'Reign' post-mortem: Showrunner defends most controversial scene yet
After a story leaked months ago that Reign was working on a rape storyline that involved Mary, fans immediately took to Twitter to share their thoughts on the idea. More than 1,000 viewers signed a petition hoping to stop the writers before they could film the scene. But in tonight's penultimate episode, Mary was raped by a Protestant who entered the castle in a failed assassination attempt against Francis.
In a painful scene, one of the Protestants revealed himself to be the father of the minister who was murdered last week. And as payback, he decided to attack Mary while another guard held her down. As the title of the episode indicated, it was an act of war and one that will undoubtedly end with the Protestant's death, particularly after Mary tasked Francis with the job of finding the men that did this to her.
But regardless of what happens next, we got Reign showrunner Laurie McCarthy on the phone to talk about the shocking twist and explain why the writers felt it was an important scene.
ENTERTAINMENT WEEKLY: Where did the idea for Mary's rape originate?
LAURIE MCCARTHY: It really started from the end of last season when we made the choice to have Francis kill his father. Even though it was a righteous action, I always felt like it would be something that just had to haunt him, and we obviously played that in many different iterations. But it really felt like it should be something that should haunt his rule as well. It seemed like something that he couldn't tell Mary, that he wouldn't tell Mary, and then we looked at, "What if the wrong person found out and he became a compromised king and it made him make choices that he wouldn't otherwise have made?" And then since we're playing the civil unrest in the nation, which is historically accurate, we thought, "What could be one of the worst things that could happen that would really affect the person he loves the most?" And that's Mary. So we looked at it originally through the prism of Francis, and then we looked at it through the prism of Mary, and I couldn't imagine any other character—other than Catherine—who could experience something like this and that we would be able to then take on a journey of healing, somebody who could truly rise above this but who also would be in the worst possible situation to have something like this happen to her as a queen, as a woman, as a new wife.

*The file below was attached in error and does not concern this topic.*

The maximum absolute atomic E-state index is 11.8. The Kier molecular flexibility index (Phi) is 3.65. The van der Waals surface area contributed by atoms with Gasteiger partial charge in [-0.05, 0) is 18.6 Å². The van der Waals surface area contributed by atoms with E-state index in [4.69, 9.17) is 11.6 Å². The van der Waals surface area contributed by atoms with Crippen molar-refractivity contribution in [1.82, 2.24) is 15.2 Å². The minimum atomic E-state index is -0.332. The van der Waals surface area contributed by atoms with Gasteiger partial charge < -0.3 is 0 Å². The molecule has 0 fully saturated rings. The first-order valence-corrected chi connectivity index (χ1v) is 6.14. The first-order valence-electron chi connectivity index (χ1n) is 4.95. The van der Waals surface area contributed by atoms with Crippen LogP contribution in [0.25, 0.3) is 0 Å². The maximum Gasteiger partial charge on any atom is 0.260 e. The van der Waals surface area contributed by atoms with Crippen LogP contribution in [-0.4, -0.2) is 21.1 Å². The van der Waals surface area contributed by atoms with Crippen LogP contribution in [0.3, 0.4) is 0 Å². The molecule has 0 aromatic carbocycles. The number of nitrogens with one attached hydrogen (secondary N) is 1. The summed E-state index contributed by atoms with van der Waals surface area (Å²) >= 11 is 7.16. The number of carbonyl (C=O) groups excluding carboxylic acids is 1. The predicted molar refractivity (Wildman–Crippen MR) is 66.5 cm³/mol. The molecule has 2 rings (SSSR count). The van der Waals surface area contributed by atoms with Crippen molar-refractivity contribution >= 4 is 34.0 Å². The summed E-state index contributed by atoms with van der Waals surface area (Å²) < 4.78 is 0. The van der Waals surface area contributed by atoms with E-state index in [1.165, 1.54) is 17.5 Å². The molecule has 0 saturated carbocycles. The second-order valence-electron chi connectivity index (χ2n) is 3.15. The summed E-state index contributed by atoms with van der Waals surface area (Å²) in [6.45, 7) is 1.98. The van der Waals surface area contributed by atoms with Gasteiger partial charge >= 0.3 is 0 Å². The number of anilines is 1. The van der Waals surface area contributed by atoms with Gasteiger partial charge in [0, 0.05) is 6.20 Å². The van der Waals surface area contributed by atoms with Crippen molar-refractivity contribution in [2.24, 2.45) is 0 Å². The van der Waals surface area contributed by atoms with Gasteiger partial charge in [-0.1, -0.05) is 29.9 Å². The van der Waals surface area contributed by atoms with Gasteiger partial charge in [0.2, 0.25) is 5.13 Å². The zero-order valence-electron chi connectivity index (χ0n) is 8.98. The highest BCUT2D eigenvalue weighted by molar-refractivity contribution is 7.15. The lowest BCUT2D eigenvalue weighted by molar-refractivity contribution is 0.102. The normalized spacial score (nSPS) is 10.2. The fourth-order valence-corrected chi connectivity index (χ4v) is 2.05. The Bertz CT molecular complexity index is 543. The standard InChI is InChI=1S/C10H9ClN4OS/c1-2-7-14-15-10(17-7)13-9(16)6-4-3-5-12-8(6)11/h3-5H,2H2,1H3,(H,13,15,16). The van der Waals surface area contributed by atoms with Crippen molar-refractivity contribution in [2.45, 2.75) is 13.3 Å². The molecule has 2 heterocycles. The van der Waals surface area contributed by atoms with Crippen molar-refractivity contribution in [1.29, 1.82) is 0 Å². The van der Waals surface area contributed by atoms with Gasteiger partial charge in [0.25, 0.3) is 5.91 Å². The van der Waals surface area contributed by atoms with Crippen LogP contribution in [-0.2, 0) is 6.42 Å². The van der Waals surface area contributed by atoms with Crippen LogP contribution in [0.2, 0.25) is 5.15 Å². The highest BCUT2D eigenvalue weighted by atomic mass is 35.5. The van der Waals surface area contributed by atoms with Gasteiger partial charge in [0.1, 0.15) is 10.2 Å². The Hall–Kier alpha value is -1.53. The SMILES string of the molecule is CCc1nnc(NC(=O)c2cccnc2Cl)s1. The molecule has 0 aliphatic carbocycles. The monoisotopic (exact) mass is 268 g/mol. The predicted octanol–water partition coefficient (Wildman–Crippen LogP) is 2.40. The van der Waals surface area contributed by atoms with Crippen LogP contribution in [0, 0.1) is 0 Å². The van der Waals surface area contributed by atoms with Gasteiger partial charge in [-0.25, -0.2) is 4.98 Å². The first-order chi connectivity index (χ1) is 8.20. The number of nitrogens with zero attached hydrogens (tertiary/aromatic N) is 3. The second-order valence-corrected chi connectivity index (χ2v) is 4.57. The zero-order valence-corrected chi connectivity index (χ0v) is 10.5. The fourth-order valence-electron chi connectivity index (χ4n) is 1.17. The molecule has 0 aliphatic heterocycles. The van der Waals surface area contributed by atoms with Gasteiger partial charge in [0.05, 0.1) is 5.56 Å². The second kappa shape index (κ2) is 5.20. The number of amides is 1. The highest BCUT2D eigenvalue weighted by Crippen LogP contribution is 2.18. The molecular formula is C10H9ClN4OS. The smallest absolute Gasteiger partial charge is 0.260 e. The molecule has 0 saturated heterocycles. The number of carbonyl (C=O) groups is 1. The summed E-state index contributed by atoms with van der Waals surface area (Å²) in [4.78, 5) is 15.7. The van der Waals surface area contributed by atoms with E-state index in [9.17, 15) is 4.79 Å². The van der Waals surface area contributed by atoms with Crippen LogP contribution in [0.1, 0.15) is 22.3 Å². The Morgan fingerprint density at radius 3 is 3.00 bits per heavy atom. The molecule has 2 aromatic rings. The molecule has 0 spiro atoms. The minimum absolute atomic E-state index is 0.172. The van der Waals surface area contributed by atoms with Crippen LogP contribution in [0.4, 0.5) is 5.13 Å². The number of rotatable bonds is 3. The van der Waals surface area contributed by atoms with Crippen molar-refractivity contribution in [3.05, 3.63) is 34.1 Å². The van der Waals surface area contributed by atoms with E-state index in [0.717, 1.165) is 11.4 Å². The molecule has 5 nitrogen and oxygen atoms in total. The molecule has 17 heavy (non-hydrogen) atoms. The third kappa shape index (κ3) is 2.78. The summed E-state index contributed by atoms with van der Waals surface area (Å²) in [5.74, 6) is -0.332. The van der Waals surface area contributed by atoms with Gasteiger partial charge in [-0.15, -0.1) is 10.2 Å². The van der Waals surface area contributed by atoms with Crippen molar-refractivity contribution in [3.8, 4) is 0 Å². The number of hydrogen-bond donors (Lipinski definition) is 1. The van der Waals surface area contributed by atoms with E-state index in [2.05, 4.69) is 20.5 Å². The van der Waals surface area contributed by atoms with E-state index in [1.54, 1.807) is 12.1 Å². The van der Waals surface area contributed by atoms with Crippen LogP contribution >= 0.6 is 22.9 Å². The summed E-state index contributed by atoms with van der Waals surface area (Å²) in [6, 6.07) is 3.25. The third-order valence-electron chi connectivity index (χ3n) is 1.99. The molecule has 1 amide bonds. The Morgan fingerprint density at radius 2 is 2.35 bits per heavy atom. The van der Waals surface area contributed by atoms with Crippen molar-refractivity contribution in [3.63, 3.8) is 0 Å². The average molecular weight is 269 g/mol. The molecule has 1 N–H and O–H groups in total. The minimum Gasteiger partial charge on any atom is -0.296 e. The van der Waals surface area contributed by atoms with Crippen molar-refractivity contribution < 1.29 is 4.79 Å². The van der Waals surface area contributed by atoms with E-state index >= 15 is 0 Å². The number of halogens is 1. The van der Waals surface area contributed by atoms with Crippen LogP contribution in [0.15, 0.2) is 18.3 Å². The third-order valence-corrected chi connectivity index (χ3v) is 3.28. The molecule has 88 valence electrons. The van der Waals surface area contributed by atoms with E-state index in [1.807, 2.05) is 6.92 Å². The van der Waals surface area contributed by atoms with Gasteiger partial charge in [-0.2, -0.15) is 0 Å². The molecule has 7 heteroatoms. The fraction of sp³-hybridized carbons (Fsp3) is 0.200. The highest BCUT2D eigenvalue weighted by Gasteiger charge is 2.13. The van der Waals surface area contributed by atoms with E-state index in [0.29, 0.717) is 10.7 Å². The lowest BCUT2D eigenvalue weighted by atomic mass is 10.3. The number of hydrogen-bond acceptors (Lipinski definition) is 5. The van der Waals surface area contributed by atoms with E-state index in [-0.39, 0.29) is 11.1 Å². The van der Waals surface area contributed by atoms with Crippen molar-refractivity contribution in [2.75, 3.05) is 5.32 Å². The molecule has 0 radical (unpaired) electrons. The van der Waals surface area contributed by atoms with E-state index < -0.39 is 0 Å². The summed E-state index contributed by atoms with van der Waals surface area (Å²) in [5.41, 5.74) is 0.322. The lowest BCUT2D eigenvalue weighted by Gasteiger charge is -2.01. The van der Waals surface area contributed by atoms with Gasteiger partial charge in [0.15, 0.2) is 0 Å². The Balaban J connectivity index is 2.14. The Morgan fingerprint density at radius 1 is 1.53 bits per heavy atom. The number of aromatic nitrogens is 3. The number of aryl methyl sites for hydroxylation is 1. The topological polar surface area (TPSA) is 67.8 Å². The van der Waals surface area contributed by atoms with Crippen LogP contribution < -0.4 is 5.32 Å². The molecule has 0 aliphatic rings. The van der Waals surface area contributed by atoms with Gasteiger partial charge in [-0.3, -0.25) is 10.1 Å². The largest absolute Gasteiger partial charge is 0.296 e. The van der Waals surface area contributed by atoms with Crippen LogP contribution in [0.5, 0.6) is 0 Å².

I'll admit that I didn't want to watch the episode, but by the end of it, I thought that scene created such a great dramatic moment between Mary and Catherine, and I loved that it gave us a new angle on the life of a royal, of her having to put her country before herself.
Yeah. People here who have seen it in the editing room 100 times, there are people who cry during the scene between Mary and Catherine, but the scene that really gets me is when they have to sweep into the throne room and she has to play a role and put on a show. It's excruciating. Could anything be more painful than to have to do something like that hours after you've been assaulted? These are [real] people, the royals, who experienced kidnappings and assassinations and there are many rumors as to whether Mary Queen of Scots was raped in her lifetime and frankly, how many times, so we've just kind of plucked events from history. But we've also looked at the rhythm of our stories, and we felt like it was the right time to do something really life-altering for her.
When this plot leaked a couple months ago, there was a lot of discussion about it on Twitter. Someone even started a small petition. Did that at all affect how you all handled this?